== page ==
Reducing the Risk of Outliving Your Money What steps might help you sustain and grow
your retirement savings? “What is your greatest retirement fear?” If you ask any group of retirees and pre-retirees
this question, “outliving my money” will likely be one of the top answers. In fact, 51% of investors surveyed for a 2019
AIG retirement study ranked outliving their money as their top anxiety. Retirees face greater “longevity risk”
today. The Census Bureau says that Americans typically
retire around age 63. Social Security projects that today’s 63-year-olds
will live into their mid-eighties, on average. This is a mean life expectancy, so while some
of these seniors may pass away earlier, others may live past 90 or 100. If your retirement lasts 20, 30, or even 40
years, how well do you think your retirement savings will hold up? What financial steps could you take in your
retirement to try and prevent those savings from eroding? As you think ahead, consider the following
possibilities and realities. Realize that Social Security benefits might
shrink in the future. For decades, Social Security typically took
in more dollars per year than it paid out. That ongoing surplus – also known as the
Social Security Trust Fund – is now projected to dry up by 2035. Congress may act to address this financing
issue before then, but the worry is that future retirees could get slightly less back from
Social Security than they put in. It may be smart to investigate other potential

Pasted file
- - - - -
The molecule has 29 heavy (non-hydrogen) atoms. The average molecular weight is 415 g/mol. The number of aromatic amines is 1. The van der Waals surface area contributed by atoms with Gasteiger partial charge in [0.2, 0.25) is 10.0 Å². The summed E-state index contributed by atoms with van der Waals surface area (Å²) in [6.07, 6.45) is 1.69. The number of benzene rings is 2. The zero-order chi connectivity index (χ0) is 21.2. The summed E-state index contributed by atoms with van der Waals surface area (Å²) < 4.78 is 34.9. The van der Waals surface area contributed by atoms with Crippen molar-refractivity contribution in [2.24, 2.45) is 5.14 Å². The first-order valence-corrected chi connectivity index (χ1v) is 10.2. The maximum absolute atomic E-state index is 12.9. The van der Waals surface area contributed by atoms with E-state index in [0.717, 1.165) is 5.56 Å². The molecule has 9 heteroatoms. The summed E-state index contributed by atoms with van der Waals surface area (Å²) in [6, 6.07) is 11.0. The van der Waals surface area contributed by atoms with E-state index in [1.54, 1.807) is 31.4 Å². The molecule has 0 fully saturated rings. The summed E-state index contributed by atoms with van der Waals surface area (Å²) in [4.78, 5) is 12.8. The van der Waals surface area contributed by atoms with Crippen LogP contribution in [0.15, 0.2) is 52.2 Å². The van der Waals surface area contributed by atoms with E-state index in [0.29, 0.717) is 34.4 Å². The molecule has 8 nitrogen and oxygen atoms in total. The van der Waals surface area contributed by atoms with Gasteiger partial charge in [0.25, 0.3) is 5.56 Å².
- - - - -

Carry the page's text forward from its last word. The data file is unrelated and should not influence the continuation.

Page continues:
retirement income sources now. Understand that you may need to work part
time in your sixties and seventies. The income from part-time work can be an economic
lifesaver for retirees. What if you worked part time and earned $20,000
to $30,000 a year? If you can do that for five or ten years,
you effectively give your retirement savings five or ten more years to last and grow. Retire with health insurance and prepare adequately
for out-of-pocket costs. Financially speaking, this may be the most
frustrating part of retirement. You can enroll in Medicare at age 65, but
how do you handle the premiums for private health insurance if you retire before then? Striving to work until you are eligible for
Medicare makes economic sense and so does building a personal health care account. According to Fidelity research, a typical
65-year-old couple retiring today will face out-of-pocket health care costs approaching
$300,000 over the rest of their lives. Many people may retire unaware of these financial
factors. With luck and a favorable investing climate,
their retirement savings may last a long time. Luck is not a plan, however, and hope is not
a strategy. Those who are retiring unaware of these factors
may risk outliving their money.